18 August 2017
discoveries is that by the time a financial institution
gets the feedback, it is too late to mitigate the
situation. Another issue is that the lack of rapid
feedback gives management a false sense of security
about their fraud risk. Insufficient fraud detection
practices or an undetected scheme could continue
for years. Finally, the types of fraud most likely to be
discovered early are not representative of overall
fraud risk. This can create a skewed picture and could
lead to poorly-informed risk management decisions.
WHEN AND HOW IS MORTGAGE
ORIGINATION FRAUD DISCOVERED?
There are several times over the life of a loan that
fraud can be discovered:
Prior to the loan closing – Of course, this is the
best time to discover and prevent it. Verification
processes, up-front fraud tools, underwriting, and
pre-fund quality control account for most of these
discoveries. Unfortunately, few institutions have
strong tracking mechanisms to determine how
much fraud is being averted, which loans, and what
method accounted for the detection. This is a missed
Standard post-fund QC reviews by originating
lender – Depending on the size of the institution,
QC sampling usually looks at about 10% or less of
the loan population. This may be supplemented
with an adverse or targeted sample. QC reviews are
completed the first two to three months after closing.
They usually include new verifications including credit
reports, income, and asset verifications. Fraud can
easily go undetected in a QC review because it is not
a fraud-specific review. Credit reports will consistently
show most new debts, but asset reverifications may
not be returned and may just show the current asset
picture versus what it was at the time of the original
asset document. Income verifications may not be
returned, or if part of a collusive scheme, be returned
with false information again. Fraud found in these
reviews are most likely to be undisclosed liabilities or
job loss that happened prior to closing. Organized
schemes usually are sophisticated enough to pass
through this type of review.
Investor QC – Investors typically perform some level
of QC in the first few months after origination. Again,
fraud is not the primary focus of these reviews and
they are also most likely to find undisclosed liabilities
and job loss prior to closing. Indemnifications or
repurchase requests are possible outcomes.
Early Payment Default (EPD) reviews – Loans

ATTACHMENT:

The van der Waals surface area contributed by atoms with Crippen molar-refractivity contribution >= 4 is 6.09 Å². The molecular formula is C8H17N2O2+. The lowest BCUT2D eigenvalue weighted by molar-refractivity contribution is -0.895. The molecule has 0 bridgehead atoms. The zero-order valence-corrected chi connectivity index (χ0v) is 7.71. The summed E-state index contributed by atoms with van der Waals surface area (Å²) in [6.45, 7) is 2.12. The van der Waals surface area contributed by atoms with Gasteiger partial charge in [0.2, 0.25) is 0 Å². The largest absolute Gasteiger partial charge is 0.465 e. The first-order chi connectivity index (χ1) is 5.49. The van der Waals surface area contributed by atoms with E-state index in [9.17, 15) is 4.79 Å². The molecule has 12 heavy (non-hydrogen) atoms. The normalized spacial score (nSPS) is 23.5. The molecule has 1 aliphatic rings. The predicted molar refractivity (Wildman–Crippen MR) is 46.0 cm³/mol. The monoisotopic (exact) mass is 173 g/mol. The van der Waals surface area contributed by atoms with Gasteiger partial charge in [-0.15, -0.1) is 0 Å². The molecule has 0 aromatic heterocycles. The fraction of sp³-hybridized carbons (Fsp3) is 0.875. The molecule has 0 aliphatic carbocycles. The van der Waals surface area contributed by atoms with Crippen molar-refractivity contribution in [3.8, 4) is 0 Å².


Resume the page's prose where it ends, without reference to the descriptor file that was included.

that become 60 to 90 days delinquent in their first
six to 12 months are often subjected to a special
QC review. Fraud found in these reviews will be
like the earlier post-fund QC reviews, however,
a higher percentage of the reviewed population
will have issues. Unsophisticated fraud schemes
(such as a one-off straw buyer flip) that defaulted
immediately are often detected in this type of review.
Indemnification or repurchase requests are likely if
loan was sold with reps and warrants in the contract.
Severe loss reviews – Many investors will perform
QC or root cause analysis on loans with large losses,
even those aged more than a year. Egregious frauds
and schemes may be detected here, and recourse
will be sought from the originator.
Fraud investigations – These take place over the life
of the loan, and are usually triggered by a tip about
a particular loan, loan officer, appraiser or a fraud
scheme. As the investigation continues, the sample
will broaden as related loans are identified. This is
where most fraud schemes are fully identified. Again,
recourse from the originator will be an outcome if it
was purchased with reps and warrants in the contract.
EARLY FEEDBACK BIAS
As time progresses, different types of fraud are
likely to emerge. Because standard post-fund QC
reviews do not provide a good picture of the level of
fraud or the type of fraud in loans originated, relying
on QC results as the only indicator of fraud risk levels
can be misleading.
As we have seen, these reviews tend to skew
towards undisclosed liabilities and miss other types
of fraud. A good example of how risks shift over
time can be seen in Fannie Mae’s monthly reporting.
The figure below, for example, looks at a 2015
vintage portfolio at two different points and shows